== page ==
The number of Americans getting vaccinated is on the decline

For the past nine days, daily vaccinations nationwide have declined.

April 22, 2021, 5:01 AM

The daily pace of vaccinations nationwide appears to be flattening out and could be on the decline, suggesting that America is moving from a phase of desperate vaccine searches to one of aggressive government outreach and education to sway those who have not yet scheduled an appointment.

More than half of U.S. adults have had at least one vaccine shot. But according to data on daily vaccinations from the Centers for Disease Control and Prevention, the seven-day average count of people receiving their first dose of the COVID-19 vaccine started dropping slightly nine days ago.

While an average of nearly 1.9 million people a day came in to get their first dose of the vaccine during the week of April 11, the average for the week of April 16 was around 1.47 million. The total doses the U.S. has administered nationwide since vaccines were first authorized has also flattened out over the past few days, CDC data show, interrupting the exponential growth of the last few months.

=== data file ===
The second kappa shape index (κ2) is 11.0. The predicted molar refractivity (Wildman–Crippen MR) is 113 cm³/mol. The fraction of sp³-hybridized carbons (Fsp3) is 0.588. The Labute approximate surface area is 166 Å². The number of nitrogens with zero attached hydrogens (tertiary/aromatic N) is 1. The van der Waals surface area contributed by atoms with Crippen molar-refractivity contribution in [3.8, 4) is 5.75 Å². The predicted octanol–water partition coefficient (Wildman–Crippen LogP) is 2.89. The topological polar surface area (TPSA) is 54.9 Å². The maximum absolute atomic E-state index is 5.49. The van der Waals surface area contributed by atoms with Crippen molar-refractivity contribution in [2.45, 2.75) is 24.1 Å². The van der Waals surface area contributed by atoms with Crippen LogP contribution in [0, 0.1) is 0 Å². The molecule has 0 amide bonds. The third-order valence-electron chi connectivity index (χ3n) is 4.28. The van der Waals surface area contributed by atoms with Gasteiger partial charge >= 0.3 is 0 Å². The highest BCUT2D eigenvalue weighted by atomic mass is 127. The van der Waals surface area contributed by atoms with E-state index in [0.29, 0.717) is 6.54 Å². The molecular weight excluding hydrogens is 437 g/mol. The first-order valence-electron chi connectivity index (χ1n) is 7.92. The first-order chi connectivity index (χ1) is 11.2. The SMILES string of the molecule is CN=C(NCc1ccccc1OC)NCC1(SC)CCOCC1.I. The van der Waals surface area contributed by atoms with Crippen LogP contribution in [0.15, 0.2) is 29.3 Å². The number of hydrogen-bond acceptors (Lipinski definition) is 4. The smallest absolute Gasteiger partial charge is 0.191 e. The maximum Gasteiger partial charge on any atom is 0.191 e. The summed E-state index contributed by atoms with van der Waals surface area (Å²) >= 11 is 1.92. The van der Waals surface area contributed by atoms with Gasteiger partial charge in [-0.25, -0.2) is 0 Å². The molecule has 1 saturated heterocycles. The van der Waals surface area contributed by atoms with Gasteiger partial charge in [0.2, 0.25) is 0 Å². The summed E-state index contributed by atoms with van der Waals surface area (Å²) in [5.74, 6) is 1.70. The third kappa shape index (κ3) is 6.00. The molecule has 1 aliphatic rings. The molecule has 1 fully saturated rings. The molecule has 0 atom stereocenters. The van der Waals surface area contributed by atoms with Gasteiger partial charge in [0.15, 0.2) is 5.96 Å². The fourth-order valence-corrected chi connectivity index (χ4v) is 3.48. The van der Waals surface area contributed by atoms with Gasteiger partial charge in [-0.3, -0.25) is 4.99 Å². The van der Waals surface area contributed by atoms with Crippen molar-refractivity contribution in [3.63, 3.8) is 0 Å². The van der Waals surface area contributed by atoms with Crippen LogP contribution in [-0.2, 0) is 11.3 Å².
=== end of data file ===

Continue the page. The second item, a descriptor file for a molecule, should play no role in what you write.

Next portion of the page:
And on Wednesday, a daily update from the Department of Health and Human Services showed numbers were down this week to an average of just over 3 million shots administered a day, when on Friday, the country was averaging about 3.35 million a day.

The decline started one day before the Johnson & Johnson vaccine was suspended, suggesting the nationwide "pause" might not be the primary factor, even if it may have contributed.

Signage directs visitors to the vaccination site at the Javits Center in New York, April 6, 2021.
Xinhua News Agency/Getty Images, FILE